We Go to Worship

A fitting Saturday night thought:

“We do not go to Sabbath meetings to be entertained or even solely to be instructed. We go to worship the Lord. It is an individual responsibility, and regardless of what is said from the pulpit, if one wishes to worship the Lord in spirit and in truth, he may do so by attending his meetings, partaking of the sacrament, and contemplating the beauties of the gospel. If the service [meeting] is a failure to you, you have failed. No one can worship for you; you must do your own waiting upon the Lord.”

-President Spencer W. Kimball, “The Sabbath—A Delight,” Ensign, Jan. 1978, 4–5.

I have learned from sad experience that Sabbath meetings without Sabbath worship quickly leads to drudgery. This is a costly mistake. Because our Sunday meetings are so fundamental to who we are and what we do as members of the Church, dissatisfaction with them quickly starts to chip away at our testimonies. True worship is conscious and active and yields blessings that passive church attendance never can. There are may reasons we fail to truly worship on the Sabbath. Whatever they may be, this error is likely the cause of the ambivalence many feel toward Church meetings. 

I'll mention one especially subtle saboteur of Sabbath worship that I've noticed in recent years: callings that involve a lot of pressure or require high performance on Sundays can easily distract us from worship. As we focus on magnifying our calling, which we know is important, we risk losing balance (See Mosiah 4:27). Examples include a teacher preparing a lesson during sacrament meeting, a relief society president who organizes visiting teaching during Sunday School, or a bishop who always spends the sacrament analyzing how the young men distribute the bread and water.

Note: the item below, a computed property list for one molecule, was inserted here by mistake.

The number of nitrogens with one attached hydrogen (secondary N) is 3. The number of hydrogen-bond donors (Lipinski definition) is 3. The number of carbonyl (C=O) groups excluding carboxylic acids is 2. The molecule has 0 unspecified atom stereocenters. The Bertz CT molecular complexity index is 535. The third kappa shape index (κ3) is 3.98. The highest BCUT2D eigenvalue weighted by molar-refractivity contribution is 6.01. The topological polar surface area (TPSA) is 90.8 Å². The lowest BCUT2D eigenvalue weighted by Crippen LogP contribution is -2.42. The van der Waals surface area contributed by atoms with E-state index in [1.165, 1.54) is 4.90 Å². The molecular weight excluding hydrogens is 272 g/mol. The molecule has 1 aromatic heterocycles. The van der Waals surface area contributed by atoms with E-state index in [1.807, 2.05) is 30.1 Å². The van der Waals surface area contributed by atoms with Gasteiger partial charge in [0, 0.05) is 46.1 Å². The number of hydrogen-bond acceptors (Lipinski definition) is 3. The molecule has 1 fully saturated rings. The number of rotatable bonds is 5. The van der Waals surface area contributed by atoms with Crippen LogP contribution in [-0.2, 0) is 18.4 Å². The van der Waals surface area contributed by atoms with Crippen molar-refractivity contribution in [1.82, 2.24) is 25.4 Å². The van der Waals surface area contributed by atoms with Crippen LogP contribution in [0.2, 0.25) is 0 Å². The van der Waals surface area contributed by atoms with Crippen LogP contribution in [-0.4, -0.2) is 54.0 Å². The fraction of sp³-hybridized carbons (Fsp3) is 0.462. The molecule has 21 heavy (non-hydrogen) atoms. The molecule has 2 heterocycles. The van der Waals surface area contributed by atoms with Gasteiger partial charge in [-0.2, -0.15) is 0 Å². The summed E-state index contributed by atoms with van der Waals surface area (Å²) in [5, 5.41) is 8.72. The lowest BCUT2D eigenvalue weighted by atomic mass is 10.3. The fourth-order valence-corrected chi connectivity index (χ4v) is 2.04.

I know what you're thinking: We should do away with those demanding callings! Of course that won't work for obvious reasons. Some pressure and high performance is necessary. But those in such callings ought to take care to manage their time and their thoughts such that Sunday meetings can be free for worship,

I realized how important this is when about a year into my calling as a counselor in the bishopric, I realized I dreaded going to church. I knew this was a problem, and as I searched for the cause, I saw that I was completely caught up in the administrative minutia of my calling. Sunday after Sunday my thoughts were consumed by callings we needed to fill, business we needed to conduct, events we needed to plan... the list went on and on. Each Sunday I was spending all my mental capital on the details of my calling, and left behind the foundation for all of it: the Gospel of Jesus Christ.  

While it wasn't all that hard to see the problem, this is not a simple fix. Putting forth that conscious effort to worship each Sunday remains a weekly battle. But the best days at Church are the ones when I truly remember why I am there.